Not everyone has the room, or the budget for a lovely wine room and for those who still like to have a few nice bottles of wine on hand, or to maybe show off some vintage collection, this little wine rack is perfect. It only holds 6 bottles but it is small enough to display your wine collection on a dinning room hutch, a side table, perhaps on a kitchen or serving counter and still look great.
All in all the wine rack is easy to build but there are a few things you need to keep in mind. The first and most important thing is that sizes are critical. In our case we were using 3/8 notches and 3/8" width wood and in order for the wood to fit the notches in a nice snug fit, the wood needs to be milled and sanded to a very accurate width.

The second most important thing to consider is the wood. You need to make sure the wood is a good, quality hard wood and that the grain is tight and straight-grained because it will be holding 6 bottles of wine, so any cross-grain wood will not be good.

For our version the dimensions of the blank frame are 3/8" thick by 5-7/8" wide and 16" long. The wood I chose was something called Arbutus or Madrona, a very hard wood that tends to chip but finishes well because it is so hard.

I was lucky in that the Arbutus blank I started with was very straight grained and it was 5/4" in width but was still rough cut wood. I was concerned that when I planed both faces flat and parallel that there would be enough wood that I could get the 2 frames from this but it worked out well. So the methodology I used was to rough cut my blank, then joint one edge. Because the wood was quite flat I was then able to cut the wood to width on the table saw, which gave me the 5-7/8".

Next I took the wood to the joint and jointed one face flat, from there I could take this blank to the planer and end up with 2 flat faces. At this point the blank was still about one inch thick so I knew there would be enough wood to slice the wood in half on the bandsaw ... then it was back to the planer to finish off the rough cutting from the bandsaw.

ALLY Tools Professional 8 Inche Precision Compass

After trimming the ends square and 16" long I now had the 2 frame blanks and needed to cut out the middle. Because all the framework on the wine rack wanted to be 3/4" wide I was able to use a compass to draw the half circles that needed to be cut out of the centers. The radius was 4-3/16"  Cutting out the center was a bit of a challenge. I was lucky in that I had a scroll saw to use but this could also be cut out using a jig saw. If someone took the time to make a template, using a router and flush trim bit would probably give the best results. Sanding ... I HATE sanding but even the scroll saw didn't leave a nice clean cut so now the wood needs to be trimmed and sanded on the inside, which is a challenge. In my case I used some mini drum sanding sleeves that fit on my drill press, they are a bit hookey but they work.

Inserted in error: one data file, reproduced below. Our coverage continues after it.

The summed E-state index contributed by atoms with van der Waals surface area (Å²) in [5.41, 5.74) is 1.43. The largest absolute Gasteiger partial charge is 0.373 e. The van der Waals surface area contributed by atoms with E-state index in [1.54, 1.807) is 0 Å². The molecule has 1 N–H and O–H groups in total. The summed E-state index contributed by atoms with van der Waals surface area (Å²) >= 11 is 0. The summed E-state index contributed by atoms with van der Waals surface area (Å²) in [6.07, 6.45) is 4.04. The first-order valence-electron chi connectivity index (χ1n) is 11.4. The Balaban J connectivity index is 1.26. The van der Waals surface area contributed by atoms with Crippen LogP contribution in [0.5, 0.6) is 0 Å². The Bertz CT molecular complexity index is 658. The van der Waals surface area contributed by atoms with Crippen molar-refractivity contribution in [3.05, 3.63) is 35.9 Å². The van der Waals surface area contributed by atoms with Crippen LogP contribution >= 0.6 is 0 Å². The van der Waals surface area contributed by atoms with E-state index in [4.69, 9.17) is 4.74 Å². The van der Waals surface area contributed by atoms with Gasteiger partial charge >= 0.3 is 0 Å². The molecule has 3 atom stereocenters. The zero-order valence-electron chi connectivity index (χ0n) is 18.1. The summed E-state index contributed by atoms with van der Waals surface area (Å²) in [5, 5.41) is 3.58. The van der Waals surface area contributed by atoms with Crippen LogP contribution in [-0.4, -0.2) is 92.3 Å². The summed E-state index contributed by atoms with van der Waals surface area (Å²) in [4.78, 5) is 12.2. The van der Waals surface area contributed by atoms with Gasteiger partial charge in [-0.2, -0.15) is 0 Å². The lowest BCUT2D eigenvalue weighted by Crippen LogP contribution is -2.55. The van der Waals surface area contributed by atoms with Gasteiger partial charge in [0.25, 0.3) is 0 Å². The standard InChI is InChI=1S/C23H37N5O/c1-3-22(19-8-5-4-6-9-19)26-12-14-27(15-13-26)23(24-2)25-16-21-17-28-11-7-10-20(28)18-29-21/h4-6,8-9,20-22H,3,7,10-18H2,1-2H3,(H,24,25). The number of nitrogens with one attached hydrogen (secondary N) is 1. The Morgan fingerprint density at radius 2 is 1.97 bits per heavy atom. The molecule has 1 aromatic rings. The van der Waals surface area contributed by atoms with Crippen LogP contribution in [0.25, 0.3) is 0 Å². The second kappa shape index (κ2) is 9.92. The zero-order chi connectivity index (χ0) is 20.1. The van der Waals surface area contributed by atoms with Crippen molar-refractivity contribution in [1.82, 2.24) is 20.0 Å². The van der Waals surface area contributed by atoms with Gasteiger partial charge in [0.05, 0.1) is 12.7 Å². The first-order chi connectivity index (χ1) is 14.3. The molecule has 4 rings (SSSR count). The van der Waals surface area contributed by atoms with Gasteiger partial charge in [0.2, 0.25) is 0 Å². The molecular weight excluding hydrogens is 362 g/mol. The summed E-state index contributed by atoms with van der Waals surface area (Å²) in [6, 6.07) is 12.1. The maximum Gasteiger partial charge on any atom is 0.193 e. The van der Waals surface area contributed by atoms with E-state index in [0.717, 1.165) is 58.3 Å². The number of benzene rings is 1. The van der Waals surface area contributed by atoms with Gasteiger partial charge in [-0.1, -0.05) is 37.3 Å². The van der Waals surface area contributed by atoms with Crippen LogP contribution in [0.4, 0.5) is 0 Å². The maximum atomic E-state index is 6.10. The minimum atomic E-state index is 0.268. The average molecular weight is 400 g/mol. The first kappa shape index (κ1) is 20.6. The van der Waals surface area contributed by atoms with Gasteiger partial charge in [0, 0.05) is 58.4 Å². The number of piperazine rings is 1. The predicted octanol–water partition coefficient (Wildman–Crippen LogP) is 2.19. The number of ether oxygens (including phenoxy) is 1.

Next was to cut out the strips that would support the wine bottles. These strips would be 3/8" thick by 3/4" wide and 6" long. These were pretty easy to make using the table saw and sliding mitre, but again they need to be cut exactly so setting up a stop on the sliding mitre is important.

I knew that finishing a project like this would be a bear, with so many different elements and joints, so pre-finishing was the only way to go. In my case I used my favorite >> go-to finish Osmo, which gave me an unbelievable satin finish that feels just like silk when you touch it it ... a perfect finish for this hard wood.

Once the 2 coats of finish were dry and hard, the next step is to cut the notches for all the pieces to fit together. Because we want to try and re-use dimensions with any project, it just looks better that way, we knew that the notches in the strips needed to be 3/4" from each end, and they needed to be 3/16" deep, because the combined notching on the frame would give us a full notch size of 3/8".

ally tools pencil
ALLY Tools 24 PC Neon Green Carpenter Pencil Kit

We used our Freud Box Joint blade set for cutting these and set the width at the 3/8" inch and it gave us perfect cuts. We started off with the 14 small strips of wood and gang cut them all first, then figured out the cutting pattern for the frame. Sadly we can only cut the notching for the feet and the upper set of cross pieces on the table saw. The inner cross piece notches need to be cut by hand. We did this by carefully measuring down with a square from the top and laying out each notch then cutting them with a fine draw-saw first of all, then cutting out the waste wood in the middle with a fret-saw and finally using a file to clean up the cut.

After dry fitting everything and make a few adjustments along the way, the wine rack was dis-assemble and a tiny drop of glue was used on each joint and the entire unit was put back together again using a drop of glue at each joint.

When you pre-finsih, don't be surprised if you need to make a small touch up or two in the end to make your piece perfect. We only needed to slight touch a couple of joints on the lower side that were hand cut.

This was a great little project that doesn't take too long to make and give an amazing result. We loved this little wine rack and will probably make some variations of it in the future ... hmmm, I'm thinking Bubinga with holly strips ....

Copyright - Colin Knecht


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